While the Act lists out general duties of directors[15], they are practically very tough to follow as innumerable scams of insider trading, improper structures, collusion between companies and their accounting firms, presence of weak or ineffective internal audits, lack of required skills by managers, lack of proper disclosures, non-compliance with standards have cropped up.[16]

These are discussed in terms of the Board of directors because it is the duty of the Board of directors to stop such scams in their firm and seeing the recent standards in corporate firms, the public has made it clear that the status quo is unacceptable. Accountability, responsibility and regulatory systems are required for directors to be put in check. So much so that the issue of the independent director being absolutely not independent still pervades the corporate atmosphere.


In an ecosystem where the management derives its appointment and authority from the owners, disciplining the owners themselves is next to impossible. This is because any decision that marginally disciplines or is in the interest of the minority and not majority is dealt with strict action. Practically, this problem surfaced in the Tata-Mistry case. The whole problem essentially boiled down to what “acted diligently” meant. That was the terminology used in section 149.  Schedule IV Part 1 required Independent Directors to “uphold ethical standards of integrity and probity.” Clause 9 of the same part expected them to “assist the Company in implementing the best corporate governance practices.” Schedule IV, Part II, Role and Functions, Clause 4 expected them to “satisfy themselves on the integrity of financial information.”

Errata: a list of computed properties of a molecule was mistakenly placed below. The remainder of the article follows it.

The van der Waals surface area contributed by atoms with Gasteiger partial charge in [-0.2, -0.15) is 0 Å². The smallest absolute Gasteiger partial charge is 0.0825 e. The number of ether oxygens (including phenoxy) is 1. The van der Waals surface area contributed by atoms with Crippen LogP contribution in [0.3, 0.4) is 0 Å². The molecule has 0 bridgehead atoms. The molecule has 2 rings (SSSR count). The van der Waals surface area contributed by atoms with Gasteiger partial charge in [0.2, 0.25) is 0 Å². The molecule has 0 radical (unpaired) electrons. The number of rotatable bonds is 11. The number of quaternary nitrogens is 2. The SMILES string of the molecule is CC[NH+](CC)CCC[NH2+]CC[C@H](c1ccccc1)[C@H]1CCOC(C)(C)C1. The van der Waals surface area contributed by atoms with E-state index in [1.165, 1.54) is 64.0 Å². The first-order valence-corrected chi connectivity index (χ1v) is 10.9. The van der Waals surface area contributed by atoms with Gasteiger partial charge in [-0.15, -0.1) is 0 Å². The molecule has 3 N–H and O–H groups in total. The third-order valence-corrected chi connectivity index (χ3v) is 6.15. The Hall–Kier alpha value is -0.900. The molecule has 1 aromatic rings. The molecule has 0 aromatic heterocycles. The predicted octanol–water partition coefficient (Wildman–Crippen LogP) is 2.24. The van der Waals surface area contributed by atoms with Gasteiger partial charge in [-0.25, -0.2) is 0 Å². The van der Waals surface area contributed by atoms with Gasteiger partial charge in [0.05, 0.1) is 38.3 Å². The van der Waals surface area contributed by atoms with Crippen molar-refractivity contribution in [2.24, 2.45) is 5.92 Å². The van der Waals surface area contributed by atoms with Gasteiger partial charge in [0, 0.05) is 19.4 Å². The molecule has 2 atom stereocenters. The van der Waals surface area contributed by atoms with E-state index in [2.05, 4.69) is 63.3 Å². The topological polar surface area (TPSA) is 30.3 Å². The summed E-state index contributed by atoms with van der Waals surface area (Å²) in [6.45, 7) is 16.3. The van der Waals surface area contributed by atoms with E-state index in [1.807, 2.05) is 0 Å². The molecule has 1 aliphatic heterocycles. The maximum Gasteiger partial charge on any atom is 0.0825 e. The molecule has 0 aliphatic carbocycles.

The whole issue was that Ratan Tata’s successor, Cyrus Mistry complained of mismanagement and corporate governance failures within the Company.[17] Thereon, he was fired and the reason given was of falling revenue and dried up funds for charitable work.[18] But in reality, the reasons are totally different. The point of why we discuss this is that we have been discussing how the majority shareholder tries to keep all powers with him and control the board of directors and this is exactly what happened here. Just before appointing Mistry as chairman, Tata Trusts gave Tata Sons the special power to nominate, approve and remove the chairman. A majority of the directors nominated by the trusts were given affirmative voting rights. This takes us back to the root of the issue, the unquestioned and boundless power of the majority shareholder and how he manoeuvres everyone around to keep the ring of power within him. That was the real reason, it was a boardroom battle for Mr. Mistry who struggled to keep the faith of the majority and was ousted. We don’t discuss this to check the decision, whether it was wrong or right, we just believe that such limitless power on the majority shareholder leaves the independent director and other small shareholder directors no scope to exercise their authority in the Company. And in reality, it is just saddening to see this happen to one of India’s most inspirational and well-governed corporate groups, but in retrospect the Act had it coming.